VILNIUS - The drawn out government sell-off of Lietuvos Dujos (Lithuanian Gas) is on
the verge of completion, with Russian gas giant and sole bidder Gazprom
poised to finally acquire the noncontrolling stake on offer.
The breakthrough in negotiations was announced on Aug. 29 by the French bank
BNP Paribas, which has worked as the government's consultant during the
The public tender offer encountered controversy this spring when Gazprom,
the only applicant that managed to fulfill the government's rigid criteria
for bidders, submitted an offer of 80 million litas (23.1 million euros), a
sum only two-thirds that of the privatization committee's original asking
price, for a 34 percent stake in Lietuvos Dujos.
After a period of heated negotiations, Paribas declared that Gazprom's
revised bid of 91 million litas contained no inherent roadblocks to a
finalization of the deal, although details were still to be hammered out on
specific issues related to regulation of the domestic market.
"It would have been better had we gotten 100 percent of what we wanted, but
put into context I think we can say that the deal is entirely not that bad,"
said Antanas Malikenas, director of privatization at the State Property
Fund, the body charged with administering state-held assets.
"Of course, I'll be happiest when it is all settled, but this process is
clearly reaching its end," Malikenas said.
One of the points of contention between the two parties was the government's
requirement that Gazprom import most of the gas sold by Lietuvos Dujos while
refusing to lift price caps.
It now appears that the government will agree to lift certain caps while
significantly revising its definition of large consumers who purchase gas in
a more lucrative unregulated market to include a much larger proportion of
Lietuvos Dujos' customers.
In exchange, the government would receive a 9 million litas bonus from
Gazprom at the beginning of 2004.
Currently, only customers who consume more than 15 million cubic meters of
natural gas per year make their purchases in the unregulated market. If the
deal is agreed to by state regulators this level would be revised down to 1
million cubic meters, a possible boon for Lietuvos Dujos.
In 2002, almost none of Lietuvos Dujos' sales were conducted with clients
using more than 15 million cubic meters of gas per year. By the first half
of 2003 only three of its customers, constituting 11 percent of its total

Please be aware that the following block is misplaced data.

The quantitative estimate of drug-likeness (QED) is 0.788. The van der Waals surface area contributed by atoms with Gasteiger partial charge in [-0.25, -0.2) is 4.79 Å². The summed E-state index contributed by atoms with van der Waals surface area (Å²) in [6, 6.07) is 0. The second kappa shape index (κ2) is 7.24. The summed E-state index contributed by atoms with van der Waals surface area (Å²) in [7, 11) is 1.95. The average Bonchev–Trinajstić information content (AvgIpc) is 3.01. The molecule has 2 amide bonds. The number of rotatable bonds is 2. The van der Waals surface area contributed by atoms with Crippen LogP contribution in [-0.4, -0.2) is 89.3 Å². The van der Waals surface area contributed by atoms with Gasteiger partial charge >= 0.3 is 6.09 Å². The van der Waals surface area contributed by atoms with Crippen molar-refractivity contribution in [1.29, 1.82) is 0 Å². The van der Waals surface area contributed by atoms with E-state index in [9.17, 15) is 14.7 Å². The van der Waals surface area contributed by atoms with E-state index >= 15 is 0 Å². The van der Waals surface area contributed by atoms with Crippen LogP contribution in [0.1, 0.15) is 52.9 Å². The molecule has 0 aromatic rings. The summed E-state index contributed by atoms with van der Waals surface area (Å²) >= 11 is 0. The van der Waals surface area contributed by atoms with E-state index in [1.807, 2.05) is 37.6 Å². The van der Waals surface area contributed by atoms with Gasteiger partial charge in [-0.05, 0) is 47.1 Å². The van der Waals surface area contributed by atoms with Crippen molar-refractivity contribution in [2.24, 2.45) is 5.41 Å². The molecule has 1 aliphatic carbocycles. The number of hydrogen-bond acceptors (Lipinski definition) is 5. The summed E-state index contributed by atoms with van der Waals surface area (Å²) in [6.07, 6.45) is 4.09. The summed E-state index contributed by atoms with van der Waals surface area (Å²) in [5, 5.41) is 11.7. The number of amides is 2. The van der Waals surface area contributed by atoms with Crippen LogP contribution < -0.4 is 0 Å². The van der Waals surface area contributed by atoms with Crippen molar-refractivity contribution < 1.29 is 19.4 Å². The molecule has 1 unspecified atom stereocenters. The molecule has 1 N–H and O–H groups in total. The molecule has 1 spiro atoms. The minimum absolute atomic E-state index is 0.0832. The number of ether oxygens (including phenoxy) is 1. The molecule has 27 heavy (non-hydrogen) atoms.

sales, had consumption levels above the government-mandated threshold for
Joachim Hockertz, commercial director for Lietuvos Dujos, said that while
his company hypothetically stood to enjoy higher profits from having more
customers who paid unregulated prices if the limit was lowered, the
structure of gas supply in Lithuania would not change overnight.
"We are one of the most transparent companies in Lithuania when it comes to
pricing. Both regulators and customers are very aware of our pricing system.
And if there is a change in the rules, say, at the end of the year, you
can't renegotiate with 90 customers overnight," he said.
Hockertz also pointed out that residential customers who used gas primarily
for heating and cooking would see little difference in prices, regardless of
the outcome of privatization.
Other observers have taken issue with the State Property Fund's
administration of the tender offer for resulting in only one bidder, giving
Gazprom the upper hand in negotiations.
"The State Property Fund's requirements meant that, in reality, the only
viable bidder would be Gazprom," said Remigijus Simasius of the Lithuanian
Free Market Institute.
"Because of these restrictions, it's impossible to say that market forces
determined the price the government received for its tender offer," he said.
In terms of Lithuania's larger national energy strategy, Simasius claimed
that the government's piecemeal deregulation of disparate bodies was an
ineffective means to maximum economic efficiency.
"The government treats the combined gas, electric and heating industries as
a natural monopoly, but the more closely you look at it and see the
potential for competition between these industries, the less it seems like a
natural monopoly," said the analyst.
The State Property Fund hopes to conclude the remaining formalities of its
contract with Gazprom by the end of the year.
Lietuvos Dujos is currently 34 percent controlled by a consortium consisting
of the German companies Ruhrgas and E.ON, which paid 116 million litas for
their portion of the company in 2002. The government plans to retain control
of a 24 percent stake, with individual shareholders holding the remaining